Mentoring isn’t limited to junior staff members. Executives can also benefit from  a mentoring relationship. Learning never stops, and leaders never stop learning.

Welter Consulting

Welter Consulting bridges people and technology together for effective solutions for nonprofit organizations. We offer software and services that can help you with your accounting needs. Please contact Welter Consulting at 206-605-3113 for more information.

Productivity Tips for the Busy Nonprofit Organization

By | Accounting, HR, MIP Fund Accounting, Nonprofit | No Comments

It may seem as if your task list keeps growing while time is shrinking. Nonprofit organizations are always busy, often with more tasks than time. Anything you can do to improve productivity is welcome. These tips can help you manage your time more effectively to boost productivity throughout your organization.

Tips to Boost Productivity

  1. Set notifications for email and social media accounts: Rather than keeping tabs and apps open for your email and social media accounts, set them up so that notifications ring into your system. You can then glance at the notification messages and choose whether or not to respond immediately rather than constantly checking all of your communications.
  2. Establish times to check and respond to email: It’s easy to feel overwhelmed by your inbox. One way to tame the email monster is to set aside three or four 15-minute increments during your day to read and respond to emails. You’ll stay up to date on important messages without feeling chained to your inbox.
  3. Sync your calendar: Sync your calendar across all of your electronic devices or use a cloud-based calendar app that automatically syncs it for you. Accessing meeting invitations, dates, times and links to calls or screen shares from wherever you are help you manage your time more effectively.
  4. Copy people sparingly on emails: Don’t hit “reply all” automatically. Establish policies in your organization about who to copy on emails. This prevents email overload from simple responses that can happen when the “reply all” button is hit too frequently.
  5. Use instant messenger apps: Instant messenger apps such as Skype, Slack and others are great for quick questions, group brainstorms, even phone calls. Instead of sending emails, quick chats appear and can be taken care of instantly.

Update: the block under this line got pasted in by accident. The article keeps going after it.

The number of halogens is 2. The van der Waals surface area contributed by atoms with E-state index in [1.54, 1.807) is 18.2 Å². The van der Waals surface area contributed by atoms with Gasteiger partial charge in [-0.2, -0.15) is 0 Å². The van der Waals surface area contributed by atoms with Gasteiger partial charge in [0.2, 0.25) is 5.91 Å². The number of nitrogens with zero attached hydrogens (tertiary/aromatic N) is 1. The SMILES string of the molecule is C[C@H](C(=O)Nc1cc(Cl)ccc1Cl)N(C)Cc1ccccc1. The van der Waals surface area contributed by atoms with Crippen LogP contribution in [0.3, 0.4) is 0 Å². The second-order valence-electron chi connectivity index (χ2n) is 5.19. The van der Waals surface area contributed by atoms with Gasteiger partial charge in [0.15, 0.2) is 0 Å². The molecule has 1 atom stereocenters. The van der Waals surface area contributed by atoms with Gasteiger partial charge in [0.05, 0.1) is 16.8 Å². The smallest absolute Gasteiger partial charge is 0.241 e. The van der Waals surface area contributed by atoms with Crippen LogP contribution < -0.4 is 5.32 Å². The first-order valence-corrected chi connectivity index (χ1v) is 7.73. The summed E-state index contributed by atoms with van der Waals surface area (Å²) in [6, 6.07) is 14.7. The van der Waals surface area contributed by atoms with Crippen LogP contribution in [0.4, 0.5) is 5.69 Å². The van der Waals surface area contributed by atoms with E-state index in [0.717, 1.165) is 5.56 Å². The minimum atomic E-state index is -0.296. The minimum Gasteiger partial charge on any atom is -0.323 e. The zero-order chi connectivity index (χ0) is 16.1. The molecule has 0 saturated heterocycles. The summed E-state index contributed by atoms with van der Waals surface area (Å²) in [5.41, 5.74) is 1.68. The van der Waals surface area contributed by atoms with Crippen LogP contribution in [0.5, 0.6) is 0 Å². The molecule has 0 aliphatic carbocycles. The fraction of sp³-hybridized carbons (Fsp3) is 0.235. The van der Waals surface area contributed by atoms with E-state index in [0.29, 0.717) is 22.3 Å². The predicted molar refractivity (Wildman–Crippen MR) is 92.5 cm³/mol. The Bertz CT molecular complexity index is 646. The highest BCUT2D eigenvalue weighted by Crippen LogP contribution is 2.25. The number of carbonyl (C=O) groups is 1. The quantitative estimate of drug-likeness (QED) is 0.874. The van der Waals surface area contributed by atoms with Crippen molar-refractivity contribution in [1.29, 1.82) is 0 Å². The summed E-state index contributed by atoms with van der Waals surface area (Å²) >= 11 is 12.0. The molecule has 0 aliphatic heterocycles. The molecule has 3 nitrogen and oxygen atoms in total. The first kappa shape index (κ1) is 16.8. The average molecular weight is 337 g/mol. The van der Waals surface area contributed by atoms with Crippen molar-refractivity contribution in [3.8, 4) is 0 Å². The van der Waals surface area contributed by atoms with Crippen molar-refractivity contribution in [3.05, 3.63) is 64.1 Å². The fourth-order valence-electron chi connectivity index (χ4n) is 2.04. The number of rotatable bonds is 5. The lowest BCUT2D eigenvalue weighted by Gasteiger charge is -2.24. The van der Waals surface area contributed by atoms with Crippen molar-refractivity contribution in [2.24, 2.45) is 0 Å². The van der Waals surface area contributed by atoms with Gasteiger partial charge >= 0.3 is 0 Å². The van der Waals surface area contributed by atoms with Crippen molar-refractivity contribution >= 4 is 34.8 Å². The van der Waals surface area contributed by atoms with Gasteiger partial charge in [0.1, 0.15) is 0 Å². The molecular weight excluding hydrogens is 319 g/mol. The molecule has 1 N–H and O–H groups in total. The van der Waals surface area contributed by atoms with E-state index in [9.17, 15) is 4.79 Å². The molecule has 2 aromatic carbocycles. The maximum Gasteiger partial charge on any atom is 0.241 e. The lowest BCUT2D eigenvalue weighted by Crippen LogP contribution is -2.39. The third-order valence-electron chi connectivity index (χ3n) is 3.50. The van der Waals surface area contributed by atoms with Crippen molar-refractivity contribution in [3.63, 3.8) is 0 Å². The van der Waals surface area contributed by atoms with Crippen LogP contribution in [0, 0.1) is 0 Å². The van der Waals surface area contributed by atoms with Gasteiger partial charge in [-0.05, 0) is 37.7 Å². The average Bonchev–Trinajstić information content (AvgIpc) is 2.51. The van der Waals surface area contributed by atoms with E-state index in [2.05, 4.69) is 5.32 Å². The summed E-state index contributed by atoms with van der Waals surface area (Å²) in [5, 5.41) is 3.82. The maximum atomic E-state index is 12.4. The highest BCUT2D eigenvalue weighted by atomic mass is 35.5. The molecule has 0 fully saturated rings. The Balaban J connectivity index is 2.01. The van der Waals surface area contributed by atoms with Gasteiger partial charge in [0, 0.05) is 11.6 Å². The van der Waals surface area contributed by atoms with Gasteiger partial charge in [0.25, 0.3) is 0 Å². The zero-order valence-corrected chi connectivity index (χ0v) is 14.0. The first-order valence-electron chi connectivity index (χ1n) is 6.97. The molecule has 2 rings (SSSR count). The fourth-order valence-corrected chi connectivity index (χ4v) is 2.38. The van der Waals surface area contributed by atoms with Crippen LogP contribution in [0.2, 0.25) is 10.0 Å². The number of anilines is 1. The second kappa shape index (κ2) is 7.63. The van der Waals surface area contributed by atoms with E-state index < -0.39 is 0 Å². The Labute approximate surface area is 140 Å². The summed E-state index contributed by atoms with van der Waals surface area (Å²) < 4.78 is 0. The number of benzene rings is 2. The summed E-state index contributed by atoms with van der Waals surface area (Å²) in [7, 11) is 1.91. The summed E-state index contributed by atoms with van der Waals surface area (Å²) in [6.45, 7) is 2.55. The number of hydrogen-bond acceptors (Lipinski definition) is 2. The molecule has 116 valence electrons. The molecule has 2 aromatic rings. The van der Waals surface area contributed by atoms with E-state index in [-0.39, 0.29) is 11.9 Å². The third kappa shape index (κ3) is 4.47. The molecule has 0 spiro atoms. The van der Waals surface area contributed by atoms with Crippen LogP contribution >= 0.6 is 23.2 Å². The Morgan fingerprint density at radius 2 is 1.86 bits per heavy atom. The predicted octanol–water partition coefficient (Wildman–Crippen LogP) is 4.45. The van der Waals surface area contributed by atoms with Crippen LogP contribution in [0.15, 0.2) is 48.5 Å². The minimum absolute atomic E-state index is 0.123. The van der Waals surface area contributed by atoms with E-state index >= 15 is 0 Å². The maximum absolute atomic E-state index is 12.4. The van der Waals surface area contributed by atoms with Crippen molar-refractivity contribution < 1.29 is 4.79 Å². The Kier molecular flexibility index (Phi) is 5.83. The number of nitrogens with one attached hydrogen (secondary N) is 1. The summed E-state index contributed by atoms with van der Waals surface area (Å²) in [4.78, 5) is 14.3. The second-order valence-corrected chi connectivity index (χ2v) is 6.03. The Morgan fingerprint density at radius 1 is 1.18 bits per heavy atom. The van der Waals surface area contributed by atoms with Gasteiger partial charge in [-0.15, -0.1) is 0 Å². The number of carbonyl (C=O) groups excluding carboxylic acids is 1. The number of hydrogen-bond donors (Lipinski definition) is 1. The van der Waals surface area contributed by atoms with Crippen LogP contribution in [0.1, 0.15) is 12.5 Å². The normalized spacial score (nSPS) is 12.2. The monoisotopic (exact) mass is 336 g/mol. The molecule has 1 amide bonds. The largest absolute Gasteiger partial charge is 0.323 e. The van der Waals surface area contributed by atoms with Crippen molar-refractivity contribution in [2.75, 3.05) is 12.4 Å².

6. Use Evernote or Microsoft Note to write task lists: Microsoft notes, Apple Evernote and other programs are great to jot down ideas and meeting notes. You can save great ideas quickly to use later without stopping what you are working on.
  7. Name files with things you’ll remember: Set up a file naming protocol for shared files that includes the date and other pertinent information so that you can find them later. Tagging files with keywords can also help you search your systems for critical documents quickly.
  8. Never start a meeting without a written agenda: A written agenda can guide meetings and keep them on task and on time. Circulate an agenda before the meeting and stick to it. Keep meetings to a reasonable number of items for the time allotted and don’t be afraid to gently but firmly halt off-topic conversations and guide them back to the agenda.
  9. Use commuting time for learning: Use your daily commute for learning opportunities and professional development. If you drive to work, books on tape or recorded podcasts from your industry are great ways to polish your skills and keep abreast of developments. If you take mass transit, consider taking online courses. You don’t need to take formal classes at a university. Many professional organizations offer recorded seminars, sessions from conferences, and other materials you can review while on the train or bus. Similarly, some low-cost or free workshops are also available from independent consultants, companies, and others.

You may feel that there are never enough hours in the day to get everything done from your task list. If you use your time wisely, you’ll find you can accomplish your list and much more.

Welter Consulting

Welter Consulting bridges people and technology together for effective solutions for nonprofit organizations. We offer software and services that can help you with your accounting needs. Please contact Welter Consulting at 206-605-3113 for more information.

You Can Never Be Too Careful: Improving Computer Security

By | Accounting, CPA, Data, HR, MIP Fund Accounting, Nonprofit | No Comments